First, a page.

During his brief time in the limelight, he was the #2 pick in the NFL draft, just behind Peyton Manning. Now, former collegiate and NFL quarterback Ryan David Leaf serves as an advocate for those struggling with mental illness and substance abuse.
Leaf travels to communities across the United States, inspiring audiences with his humor, humility, and sincerity in sharing his journey from famed NFL star to prison inmate to recovering opioid addict.
He speaks primarily on the dangers of the societal stigma surrounding mental health and addiction, as well as the strength in reaching out for help, and challenges others to do the same.
“Today I try to use that nightmare to benefit others… My life’s purpose was clear when I just looked for help,” Leaf said. “I defy you to be of service to another human being today and to have your most peaceful night’s sleep. [Helping others] has become my new drug of choice, essentially.”
This September 24th, he took center stage as the keynote speaker for Penn Foundation’s annual Autumn Event fundraiser. “Their values match with mine,” he explained. “They’re about servicing the community in a positive and healthy way.”
The night opened with the release of Penn Foundation’s powerful video response to the opioid epidemic, highlighting the severity of the crisis, addressing the most common misconceptions about it, and encouraging viewers to think of addiction as a disease rather than a choice.
They call for the elimination of stigma surrounding substance use disorders, allowing more room for addicts to seek help and eventually recover. Society as a whole has a specific image of what they believe addicts to be: sickly, skittish, thin males with behavioral problems– violent criminals, disoriented hippie-types or “degenerates.”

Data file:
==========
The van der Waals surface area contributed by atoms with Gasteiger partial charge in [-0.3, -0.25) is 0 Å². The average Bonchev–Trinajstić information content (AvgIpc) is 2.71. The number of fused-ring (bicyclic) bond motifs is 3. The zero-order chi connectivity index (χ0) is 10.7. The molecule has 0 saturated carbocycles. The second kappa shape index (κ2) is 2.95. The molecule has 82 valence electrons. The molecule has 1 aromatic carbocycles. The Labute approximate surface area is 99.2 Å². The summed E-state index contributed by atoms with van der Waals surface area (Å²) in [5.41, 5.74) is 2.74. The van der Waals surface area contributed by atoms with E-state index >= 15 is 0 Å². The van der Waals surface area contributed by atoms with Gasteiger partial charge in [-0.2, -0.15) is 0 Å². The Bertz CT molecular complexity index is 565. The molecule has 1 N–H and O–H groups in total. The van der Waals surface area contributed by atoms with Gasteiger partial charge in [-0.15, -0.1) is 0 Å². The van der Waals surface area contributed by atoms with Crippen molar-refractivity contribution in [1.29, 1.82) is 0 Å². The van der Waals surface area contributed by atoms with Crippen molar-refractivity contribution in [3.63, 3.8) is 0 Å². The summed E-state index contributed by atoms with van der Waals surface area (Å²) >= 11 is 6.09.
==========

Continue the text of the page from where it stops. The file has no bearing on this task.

In reality, this could not be farther from the truth. The majority of those with opioid use disorder are really everyday people who, like Leaf, developed their addictions after growing dependent on prescribed pain medication. They abuse drugs in order to “self-medicate” or cope with the overwhelming amount of stress in their lives.
“This is not somebody who was raised poorly or made a bunch of bad judgments.” According to Dr. Valerie Arkoosh, “What’s so important about fighting this disease is removing the stigma.”
Following the video, Leaf delivered an impassioned speech recounting his own experiences as a recovering opioid addict. Football had always been his passion growing up but he cracked under the intense pressure of playing at an elite level. To quell the emotional pain, he turned to Vicodin.
In 2012, Leaf was arrested and sentenced to 32 months in prison on charges of burglary, theft, and illegal drug possession. His recovery began, slowly but surely, with teaching fellow inmates how to read.
“The foundation of [my] change had to be rooted in the service of others,” he said.
Since his release, Leaf has shared his story with as many people as possible in an effort to inspire those who need it. However, he makes a point to deliver his message with the utmost humility.
“All of this has nothing to do with me and everything to do with the individual who still struggles… This room could have been filled by one person and it would’ve been good enough.”